If you love the art of language as I do, you will enjoy the prose I ran across today by two authors describing Messrs. Romney and Obama. Their ability to paint with words fascinates me. To keep this piece relatively brief, the chosen excerpts here will be slightly out of the context of each op-ed necessarily, but the firehose amount of post-debate spin we have all had these past 24 hours will allow you to get the point (each full article is excellent). The first article is by Daniel Henninger in his piece, The Romney Reboot Arrives”
It would be asking too much for anyone to believe that the Romney campaign planned to spend two years saying very little about the substance of public policy as a ruse to anesthetize Barack Obama on debate night, but that is clearly what happened.
Gov. Romney came to the debate prepared to press Mr. Obama in detail about the president’s record, to defend the substance of his own proposals and even draw sharp philosophical distinctions with Mr. Obama. We’re happy to tip a hat to his pre-debate sparring partner, Sen. Rob Portman of Ohio, but this level of competence and detail wasn’t acquired in the past 10 days.
Barack Obama showed the dangers and risks of presidential incumbency. For all the powers of the office, the U.S. presidency inevitably causes the person holding it to place outsized belief and faith in the correctness of his own policies and ideas. In a word, hubris. It has happened before.
Barack Obama, perhaps the most self-confident person to occupy that office in our lifetime, was always skating along the edge of a cliff of self-destructive arrogance. No other president would have thought to berate the members of the Supreme Court as they sat in front of him during his State of the Union speech. The famous George Washington University speech in which he ridiculed his Republican partners in the deficit-negotiation talks, who had come to the speech expecting to hear a policy response, was another sign of potential danger.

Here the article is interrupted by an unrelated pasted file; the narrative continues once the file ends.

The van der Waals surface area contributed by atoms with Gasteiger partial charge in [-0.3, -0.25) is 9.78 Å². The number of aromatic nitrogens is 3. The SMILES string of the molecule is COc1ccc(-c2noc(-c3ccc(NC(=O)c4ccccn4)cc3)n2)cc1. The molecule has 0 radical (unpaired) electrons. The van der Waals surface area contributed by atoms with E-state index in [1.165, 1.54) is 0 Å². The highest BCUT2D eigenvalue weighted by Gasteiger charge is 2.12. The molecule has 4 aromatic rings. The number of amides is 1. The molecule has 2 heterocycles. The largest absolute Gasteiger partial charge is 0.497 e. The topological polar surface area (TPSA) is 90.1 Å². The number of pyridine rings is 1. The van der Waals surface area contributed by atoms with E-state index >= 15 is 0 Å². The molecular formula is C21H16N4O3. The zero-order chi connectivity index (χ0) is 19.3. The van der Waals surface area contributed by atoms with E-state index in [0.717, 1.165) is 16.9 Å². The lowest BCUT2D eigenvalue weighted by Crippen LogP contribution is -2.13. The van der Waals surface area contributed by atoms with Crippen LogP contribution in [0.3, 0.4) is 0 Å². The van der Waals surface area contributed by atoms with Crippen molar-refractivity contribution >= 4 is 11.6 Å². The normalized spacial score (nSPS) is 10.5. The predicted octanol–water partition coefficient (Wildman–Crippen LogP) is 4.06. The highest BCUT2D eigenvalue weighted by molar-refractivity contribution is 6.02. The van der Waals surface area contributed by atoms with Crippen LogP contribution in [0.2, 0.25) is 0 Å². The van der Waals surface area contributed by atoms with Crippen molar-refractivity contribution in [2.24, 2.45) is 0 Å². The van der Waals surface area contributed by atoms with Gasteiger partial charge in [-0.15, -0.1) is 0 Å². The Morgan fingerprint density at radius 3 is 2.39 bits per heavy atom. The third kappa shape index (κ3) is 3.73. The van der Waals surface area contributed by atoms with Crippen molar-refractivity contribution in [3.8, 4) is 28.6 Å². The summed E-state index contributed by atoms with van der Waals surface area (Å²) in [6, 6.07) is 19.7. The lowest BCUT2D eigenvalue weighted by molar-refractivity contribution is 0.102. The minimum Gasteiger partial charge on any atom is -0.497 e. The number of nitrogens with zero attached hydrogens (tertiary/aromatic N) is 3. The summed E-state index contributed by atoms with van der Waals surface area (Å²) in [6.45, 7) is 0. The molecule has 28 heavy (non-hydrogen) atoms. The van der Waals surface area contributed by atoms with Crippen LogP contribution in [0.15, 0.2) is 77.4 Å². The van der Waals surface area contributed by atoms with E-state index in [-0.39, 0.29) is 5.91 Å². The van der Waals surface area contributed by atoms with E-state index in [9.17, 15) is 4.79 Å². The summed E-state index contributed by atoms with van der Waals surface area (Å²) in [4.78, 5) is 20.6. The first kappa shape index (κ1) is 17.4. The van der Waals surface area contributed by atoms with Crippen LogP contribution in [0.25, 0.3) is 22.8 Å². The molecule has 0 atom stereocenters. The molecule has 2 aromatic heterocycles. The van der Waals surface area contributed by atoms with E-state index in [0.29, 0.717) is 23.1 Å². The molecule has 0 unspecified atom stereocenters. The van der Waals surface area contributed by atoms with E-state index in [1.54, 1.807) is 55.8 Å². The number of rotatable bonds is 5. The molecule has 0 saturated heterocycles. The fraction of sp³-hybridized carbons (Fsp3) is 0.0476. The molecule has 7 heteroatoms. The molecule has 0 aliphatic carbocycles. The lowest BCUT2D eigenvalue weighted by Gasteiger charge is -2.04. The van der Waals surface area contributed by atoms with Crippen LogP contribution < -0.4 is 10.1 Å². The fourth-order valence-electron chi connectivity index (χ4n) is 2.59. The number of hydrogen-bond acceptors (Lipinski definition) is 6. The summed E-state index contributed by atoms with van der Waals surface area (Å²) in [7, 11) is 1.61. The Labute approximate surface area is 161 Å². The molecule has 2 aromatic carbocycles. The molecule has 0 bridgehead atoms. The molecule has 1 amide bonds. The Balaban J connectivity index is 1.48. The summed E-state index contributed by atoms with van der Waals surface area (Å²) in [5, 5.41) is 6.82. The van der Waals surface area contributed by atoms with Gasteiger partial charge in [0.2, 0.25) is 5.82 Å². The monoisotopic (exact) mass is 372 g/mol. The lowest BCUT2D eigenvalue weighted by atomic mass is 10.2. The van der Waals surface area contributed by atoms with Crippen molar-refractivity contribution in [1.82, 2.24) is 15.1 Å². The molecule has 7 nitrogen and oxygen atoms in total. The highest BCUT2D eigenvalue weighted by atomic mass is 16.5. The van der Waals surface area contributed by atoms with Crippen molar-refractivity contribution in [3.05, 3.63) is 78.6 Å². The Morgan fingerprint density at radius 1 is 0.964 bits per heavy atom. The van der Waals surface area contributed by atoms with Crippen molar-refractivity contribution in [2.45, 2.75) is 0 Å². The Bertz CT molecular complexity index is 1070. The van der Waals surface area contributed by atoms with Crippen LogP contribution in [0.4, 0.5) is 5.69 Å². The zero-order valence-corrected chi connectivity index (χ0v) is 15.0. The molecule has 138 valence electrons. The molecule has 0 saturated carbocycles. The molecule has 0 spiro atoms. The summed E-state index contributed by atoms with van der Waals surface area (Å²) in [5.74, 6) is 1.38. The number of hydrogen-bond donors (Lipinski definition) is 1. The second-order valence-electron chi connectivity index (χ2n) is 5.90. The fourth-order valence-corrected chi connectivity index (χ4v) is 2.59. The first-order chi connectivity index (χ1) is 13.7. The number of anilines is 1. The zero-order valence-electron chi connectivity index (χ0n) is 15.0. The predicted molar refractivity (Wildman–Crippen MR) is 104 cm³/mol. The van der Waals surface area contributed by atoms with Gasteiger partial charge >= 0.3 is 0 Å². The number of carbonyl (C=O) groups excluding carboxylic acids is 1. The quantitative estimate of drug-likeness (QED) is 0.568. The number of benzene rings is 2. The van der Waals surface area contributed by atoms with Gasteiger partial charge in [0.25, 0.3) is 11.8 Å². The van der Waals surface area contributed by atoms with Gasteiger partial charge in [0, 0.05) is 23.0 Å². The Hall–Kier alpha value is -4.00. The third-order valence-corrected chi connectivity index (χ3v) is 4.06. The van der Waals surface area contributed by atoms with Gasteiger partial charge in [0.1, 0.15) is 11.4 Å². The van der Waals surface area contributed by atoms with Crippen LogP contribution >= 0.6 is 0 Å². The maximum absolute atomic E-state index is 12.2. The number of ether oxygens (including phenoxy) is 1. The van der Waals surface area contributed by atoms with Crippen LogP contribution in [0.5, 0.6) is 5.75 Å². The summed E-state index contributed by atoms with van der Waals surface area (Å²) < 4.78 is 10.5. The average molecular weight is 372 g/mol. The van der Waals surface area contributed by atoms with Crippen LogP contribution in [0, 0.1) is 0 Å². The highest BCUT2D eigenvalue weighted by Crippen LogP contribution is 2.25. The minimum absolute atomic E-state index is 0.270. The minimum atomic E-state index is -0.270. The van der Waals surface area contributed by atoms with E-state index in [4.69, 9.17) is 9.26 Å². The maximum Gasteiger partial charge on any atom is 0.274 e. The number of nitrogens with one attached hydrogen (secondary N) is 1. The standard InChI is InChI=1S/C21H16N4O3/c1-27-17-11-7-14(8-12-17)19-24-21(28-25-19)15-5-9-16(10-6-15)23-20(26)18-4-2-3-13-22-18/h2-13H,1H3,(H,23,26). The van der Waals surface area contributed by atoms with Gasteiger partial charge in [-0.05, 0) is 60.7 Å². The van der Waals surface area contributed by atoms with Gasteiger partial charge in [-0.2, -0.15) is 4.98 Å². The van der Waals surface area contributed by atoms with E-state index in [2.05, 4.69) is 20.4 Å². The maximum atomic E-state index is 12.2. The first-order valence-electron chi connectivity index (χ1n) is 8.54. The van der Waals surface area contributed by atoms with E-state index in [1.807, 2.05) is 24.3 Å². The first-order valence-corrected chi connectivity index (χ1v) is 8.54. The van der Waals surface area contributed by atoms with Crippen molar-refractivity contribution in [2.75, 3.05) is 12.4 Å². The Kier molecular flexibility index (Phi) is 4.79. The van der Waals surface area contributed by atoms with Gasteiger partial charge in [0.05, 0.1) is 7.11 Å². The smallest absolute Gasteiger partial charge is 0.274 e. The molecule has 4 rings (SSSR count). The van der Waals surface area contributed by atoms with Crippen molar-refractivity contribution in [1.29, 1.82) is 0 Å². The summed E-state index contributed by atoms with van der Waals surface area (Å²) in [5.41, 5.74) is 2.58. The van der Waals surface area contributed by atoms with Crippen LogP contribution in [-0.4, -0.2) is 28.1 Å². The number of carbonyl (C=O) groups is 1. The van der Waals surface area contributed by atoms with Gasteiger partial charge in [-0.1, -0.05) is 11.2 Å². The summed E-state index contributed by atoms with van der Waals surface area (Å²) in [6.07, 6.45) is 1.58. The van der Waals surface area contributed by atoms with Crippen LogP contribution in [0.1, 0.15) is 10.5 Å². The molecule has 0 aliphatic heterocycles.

And finally there was the report a few weeks ago that Mr. Obama did not respect Gov. Romney and did not consider him competent to be president.
This is a president, dismissive and condescending to any opposition, who went into that debate in Denver and essentially got his head handed to him by a better-prepared opponent.
What was especially damaging to Mr. Obama is that when it became clear early in the initial discussion of tax policy that Mitt Romney was going to take his argument to a deeper level, the president’s response was essentially to start cutting and pasting stock lines from speeches he’s been giving for years. After awhile, he looked like a guy who was rummaging through a drawer for old audio cassettes.
Not least, Mr. Romney has finally found his way to a workable defense of his Massachusetts health-care plan, emphasizing that whatever its merits, it was a major legislation that was passed on a bipartisan basis. Mr. Obama was left muttering that the Washington GOP should have taken cues from Massachusetts.
Mitt Romney may not have won the election in the first debate, but he established a new baseline.
Will it last? It would be passing strange, even a little weird, if Mr. Romney reverted to a candidacy skimming along the surface of issues and arguments. He can go deep. He should keep doing it. Besides as he said minutes into the debate, “It’s fun, isn’t it?” It is. Give the voters more of it.
The second op-ed is by the conservative speechwriter we love to hate and love…Peggy Noonan. I love to read her words. She has an amazing way of being both succinct and colorfully descriptive! Her WSJ piece Romney Deflates The President is art (I recommend the entire piece):
Out on a limb, where the breeze is best:
The impact of the first debate is going to be bigger than we know. It’s going to affect thinking more than we know, and it’s going to start showing up in the polls, including in the battlegrounds, more dramatically than we guess.
It wasn’t just Mitt Romney’s strong performance. It was President Obama’s amazingly weak one. He’s never been punctured before. But by debate’s end Wednesday night, if you opened the window this is what you could hear: Ssssssss. The soft hiss of air departing from a balloon.
And—amazingly again—he did it to himself. He didn’t fight, he didn’t show, he wasn’t awake and hungry. He just said the same-old-same-old and let it go. He couldn’t even meet Mr. Romney’s gaze, never mind his arguments.
Is all this dispositive? Has it changed everything? No.
Balloons can get patched. Opportunities can be squandered. Luck can turn.
But this whole race is on the move again, it’s in play again, and it’s going to get fun.
But it’s going to get hot, too. And probably dirty.